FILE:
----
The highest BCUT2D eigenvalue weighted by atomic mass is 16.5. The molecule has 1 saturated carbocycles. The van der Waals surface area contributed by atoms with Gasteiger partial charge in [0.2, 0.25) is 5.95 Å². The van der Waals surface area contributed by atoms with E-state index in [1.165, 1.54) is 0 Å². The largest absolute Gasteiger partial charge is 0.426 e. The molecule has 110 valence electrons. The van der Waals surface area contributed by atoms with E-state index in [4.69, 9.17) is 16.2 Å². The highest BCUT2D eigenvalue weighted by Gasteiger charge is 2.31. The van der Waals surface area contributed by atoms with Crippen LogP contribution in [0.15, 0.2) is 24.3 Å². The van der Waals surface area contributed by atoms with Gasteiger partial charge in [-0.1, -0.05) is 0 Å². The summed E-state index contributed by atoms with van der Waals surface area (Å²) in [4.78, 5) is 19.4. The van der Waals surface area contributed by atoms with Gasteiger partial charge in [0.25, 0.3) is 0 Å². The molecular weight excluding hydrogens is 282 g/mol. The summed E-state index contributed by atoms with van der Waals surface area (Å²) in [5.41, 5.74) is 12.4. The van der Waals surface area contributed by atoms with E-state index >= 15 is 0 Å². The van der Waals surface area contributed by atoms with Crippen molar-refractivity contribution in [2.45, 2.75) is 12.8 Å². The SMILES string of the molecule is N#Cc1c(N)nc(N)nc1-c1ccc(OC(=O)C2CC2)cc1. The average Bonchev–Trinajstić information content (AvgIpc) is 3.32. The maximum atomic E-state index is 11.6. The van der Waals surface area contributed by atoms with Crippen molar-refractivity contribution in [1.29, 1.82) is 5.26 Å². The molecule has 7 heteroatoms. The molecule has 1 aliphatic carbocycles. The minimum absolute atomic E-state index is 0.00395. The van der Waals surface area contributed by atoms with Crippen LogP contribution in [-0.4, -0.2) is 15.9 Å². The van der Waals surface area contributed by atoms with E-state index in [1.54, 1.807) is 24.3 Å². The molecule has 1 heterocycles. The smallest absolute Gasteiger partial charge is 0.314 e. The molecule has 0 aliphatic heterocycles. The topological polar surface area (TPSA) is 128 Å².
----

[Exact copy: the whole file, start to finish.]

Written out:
The highest BCUT2D eigenvalue weighted by atomic mass is 16.5. The molecule has 1 saturated carbocycles. The van der Waals surface area contributed by atoms with Gasteiger partial charge in [0.2, 0.25) is 5.95 Å². The van der Waals surface area contributed by atoms with E-state index in [1.165, 1.54) is 0 Å². The largest absolute Gasteiger partial charge is 0.426 e. The molecule has 110 valence electrons. The van der Waals surface area contributed by atoms with E-state index in [4.69, 9.17) is 16.2 Å². The highest BCUT2D eigenvalue weighted by Gasteiger charge is 2.31. The van der Waals surface area contributed by atoms with Crippen LogP contribution in [0.15, 0.2) is 24.3 Å². The van der Waals surface area contributed by atoms with Gasteiger partial charge in [-0.1, -0.05) is 0 Å². The summed E-state index contributed by atoms with van der Waals surface area (Å²) in [4.78, 5) is 19.4. The van der Waals surface area contributed by atoms with Gasteiger partial charge in [0.25, 0.3) is 0 Å². The molecular weight excluding hydrogens is 282 g/mol. The summed E-state index contributed by atoms with van der Waals surface area (Å²) in [5.41, 5.74) is 12.4. The van der Waals surface area contributed by atoms with E-state index >= 15 is 0 Å². The van der Waals surface area contributed by atoms with Crippen molar-refractivity contribution in [2.45, 2.75) is 12.8 Å². The SMILES string of the molecule is N#Cc1c(N)nc(N)nc1-c1ccc(OC(=O)C2CC2)cc1. The average Bonchev–Trinajstić information content (AvgIpc) is 3.32. The maximum atomic E-state index is 11.6. The van der Waals surface area contributed by atoms with Crippen molar-refractivity contribution in [1.29, 1.82) is 5.26 Å². The molecule has 7 heteroatoms. The molecule has 1 aliphatic carbocycles. The minimum absolute atomic E-state index is 0.00395. The van der Waals surface area contributed by atoms with Crippen LogP contribution in [-0.4, -0.2) is 15.9 Å². The van der Waals surface area contributed by atoms with E-state index in [1.54, 1.807) is 24.3 Å². The molecule has 1 heterocycles. The smallest absolute Gasteiger partial charge is 0.314 e. The molecule has 0 aliphatic heterocycles. The topological polar surface area (TPSA) is 128 Å².